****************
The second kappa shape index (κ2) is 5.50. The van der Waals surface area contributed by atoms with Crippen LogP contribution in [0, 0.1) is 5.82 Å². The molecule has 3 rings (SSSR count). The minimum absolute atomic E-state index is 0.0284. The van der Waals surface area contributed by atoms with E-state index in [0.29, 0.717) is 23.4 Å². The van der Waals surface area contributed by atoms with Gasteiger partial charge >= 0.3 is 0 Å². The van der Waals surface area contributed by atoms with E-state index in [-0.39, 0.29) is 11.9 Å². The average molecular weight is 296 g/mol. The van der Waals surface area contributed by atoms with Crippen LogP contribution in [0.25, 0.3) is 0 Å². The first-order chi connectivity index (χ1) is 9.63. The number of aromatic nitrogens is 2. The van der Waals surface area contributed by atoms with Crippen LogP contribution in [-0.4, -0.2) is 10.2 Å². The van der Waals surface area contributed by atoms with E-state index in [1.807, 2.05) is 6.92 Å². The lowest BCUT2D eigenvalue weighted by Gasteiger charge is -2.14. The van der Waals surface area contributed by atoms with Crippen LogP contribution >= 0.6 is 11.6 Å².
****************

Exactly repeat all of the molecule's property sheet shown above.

The second kappa shape index (κ2) is 5.50. The van der Waals surface area contributed by atoms with Crippen LogP contribution in [0, 0.1) is 5.82 Å². The molecule has 3 rings (SSSR count). The minimum absolute atomic E-state index is 0.0284. The van der Waals surface area contributed by atoms with E-state index in [0.29, 0.717) is 23.4 Å². The van der Waals surface area contributed by atoms with Gasteiger partial charge >= 0.3 is 0 Å². The van der Waals surface area contributed by atoms with E-state index in [-0.39, 0.29) is 11.9 Å². The average molecular weight is 296 g/mol. The van der Waals surface area contributed by atoms with Crippen LogP contribution in [0.25, 0.3) is 0 Å². The first-order chi connectivity index (χ1) is 9.63. The number of aromatic nitrogens is 2. The van der Waals surface area contributed by atoms with Crippen LogP contribution in [-0.4, -0.2) is 10.2 Å². The van der Waals surface area contributed by atoms with E-state index in [1.807, 2.05) is 6.92 Å². The lowest BCUT2D eigenvalue weighted by Gasteiger charge is -2.14. The van der Waals surface area contributed by atoms with Crippen LogP contribution >= 0.6 is 11.6 Å².